Coconut-lime Cream Dessert

Coconut-lime Cream

Coconut-lime Cream

I’ve been making this dessert fot a while after I first landed in cream heaven at my friends dinner table when she served a similar one. Ina gave me the recipe and we both started tweaking and adjusting and I suppose we shall forever keep on doing so as we dream up new varieties of the same theme. It is just so versatile. Her original recipe uses full cream yogurt and evaporated milk and I adjusted it to use coconut cream for that subtle coconut flavour together with whatever fruit flavour I choose to use. This time it was lime and drumrrrrroll…pomegranate-chilli preserve, which I was lucky enough to find at a local market.

Steps coconut- lime cream

Steps coconut- lime cream

Scoop your choice of fruit compote/ preserve in the bottom of a glass.

On high speed beat together:

1x tin (400 ml) coconut cream-beat until thick and then add

250ml cream and 2 packets of jelly(flavour of your choice)- beat all together until thick and creamy

Pour into individual glasses, garnish and refrigerate (who am I kidding, we never even reach the refrigeration stage!)

Coconut-lime cream & Chili-pomegranate

Coconut-lime cream & Chili-pomegranate

I have made it in various flavours but must say, the best one yet is the lime and I dread the day that my jar of pomegranate-chilli preserve is finished. Check out the producer and all of their great product at http://www.passionatepomegranate.co.za.

Coconut-lime cream. Thank you Ina!

Coconut-lime cream. Thank you Ina!

*I paid for all of the products used in this post.

Random photo for today: Penguins! Ahhhh, just love the way they shuffle.

Feb 2013 at Boulder's Beach, Simon's Town, Western Cape

Feb 2013 at Boulder’s Beach, Simon’s Town, Western Cape

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Russian Plov- Family Challenge

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We started this challenge in the winter months and we are still going strong. We all decide whose turn it is to cook next and nominate a country from which a meal must be cooked. I got Russia and loved it. We have to stay authentic and also share as much as we can about the meal, recipe and it’s origin. Some of us even try and set the mood with music and decorations from that country if we have time and of course we laugh about the mishaps and general mayhem that normally prevail. The others are of course banned from entering the kitchen when preparations and cooking is in process. We’ve had Iceland( interesting), Hungary, Portugal, Germany and France before and Trinidad is next.

i found this recipe on http://www.yuliyas.com/blog. Russian food for lazy cooks.

it is a pilaf / pilau dish and I think the closest comparison to a South African dish would be the traditional potjie where the rice is cooked in the pot together with the rest of the ingredients.

So here goes with the Plov. I followed Yuliya’s Uzbek Plov but used lamb as per the original Russian style plov. I added the juice of half a lemon and also added Steak&chop spice to the meat and 3 teaspoons of cumin as the dish would have been too bland for our palate. We loved it and I will make it again. For dessert I served Napoleon Cake and blog for that recipe will follow later.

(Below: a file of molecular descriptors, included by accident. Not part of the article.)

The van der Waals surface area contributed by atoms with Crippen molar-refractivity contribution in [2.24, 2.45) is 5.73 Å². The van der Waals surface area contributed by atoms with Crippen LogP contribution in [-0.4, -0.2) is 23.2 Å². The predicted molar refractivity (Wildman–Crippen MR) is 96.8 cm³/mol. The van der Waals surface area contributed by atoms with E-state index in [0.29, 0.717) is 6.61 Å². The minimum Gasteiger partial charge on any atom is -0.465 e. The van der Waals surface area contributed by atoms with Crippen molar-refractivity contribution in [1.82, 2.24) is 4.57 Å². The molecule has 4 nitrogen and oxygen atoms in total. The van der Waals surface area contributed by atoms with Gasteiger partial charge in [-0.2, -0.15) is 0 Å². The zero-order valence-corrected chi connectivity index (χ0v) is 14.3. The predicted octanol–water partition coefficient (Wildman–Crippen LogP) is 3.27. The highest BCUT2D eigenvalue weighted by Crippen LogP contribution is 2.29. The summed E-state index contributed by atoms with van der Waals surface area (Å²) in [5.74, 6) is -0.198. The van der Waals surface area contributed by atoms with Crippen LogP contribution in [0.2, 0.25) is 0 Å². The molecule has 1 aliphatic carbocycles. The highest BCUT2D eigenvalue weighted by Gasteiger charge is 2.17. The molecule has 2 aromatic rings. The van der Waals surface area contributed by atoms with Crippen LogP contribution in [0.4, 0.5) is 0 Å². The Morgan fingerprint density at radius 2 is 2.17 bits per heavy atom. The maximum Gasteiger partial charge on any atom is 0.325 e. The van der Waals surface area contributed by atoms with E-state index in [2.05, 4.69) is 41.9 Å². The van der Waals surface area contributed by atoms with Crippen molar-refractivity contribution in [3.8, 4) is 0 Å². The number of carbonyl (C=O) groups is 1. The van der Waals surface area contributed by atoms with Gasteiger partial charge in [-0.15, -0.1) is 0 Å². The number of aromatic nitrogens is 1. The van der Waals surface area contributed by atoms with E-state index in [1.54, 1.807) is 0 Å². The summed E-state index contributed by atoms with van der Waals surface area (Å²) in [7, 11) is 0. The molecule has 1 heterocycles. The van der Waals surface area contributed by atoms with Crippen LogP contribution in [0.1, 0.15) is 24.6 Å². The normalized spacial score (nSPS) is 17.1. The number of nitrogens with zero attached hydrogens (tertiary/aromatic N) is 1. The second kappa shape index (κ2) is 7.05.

Ingredients:  6 to 8 servings

      800 g lamb

1/2 cup sunflower oil, grapeseed, or canola oil

2 onions

2-3 large carrots

1 1/2 tbsp salt

1/2 tbsp cumin

cayenne pepper – to taste

1 1/4 cups long grain rice

1 head garlic

1 large ripe pomegranate

1 bunch cilantro or flat-leaf parsley

Steps

1. On stove-top, heat oil in a cast iron pot or other thick-walled dish that can safely go from stove-top into oven.

2. Meanwhile, cut beef into fairly large cubes (approximately 3cm or 1 in per side). Dry beef with paper towels. Add to pot and fry, stirring often, until browned.

3. Bring a kettle of water to boil. Start preheating the oven to 180 degrees C.

4. Peel and slice onions in quarter rings. Peel and julienne carrots (or slice in matchstick shapes with a knife)

5. Add onions and carrots to pot and stir. Add salt, cumin, and a couple of dashes of cayenne pepper (or more, if desired). Fry stirring, until onions and carrots produce juices and are limp.

6. Rinse rice. Put rice into the pot in a single layer over meat, onions, and carrots. From this moment on, do not stir the rice until plov is ready to eat.

7. Place a wooden spoon or another utensil over the rice and carefully pour hot water on the utensil taking care not to disturb the rice layer. Pour enough water to have a finger-width layer (about 2 cm) covering the rice.

8. Remove the outer layers from the garlic bulb. Carefully insert the entire garlic bulb into the rice layer taking care not to disturb the rice.

9. Transfer the pot into the oven and bake for about 45 minutes or until all of the water has been evaporated and absorbed into the rice.

10. When plov is ready, mix the meat and rice layers. Take out the garlic head, remove the skin, and serve alongside the plov. Sprinkle with pomegranate seeds and finely chopped cilantro or parsley (or both).

I used the soft juicy garlic to spread on dark brown bread with the meal and served it with whole beetroot roasted in olive oil and balsamic reduction.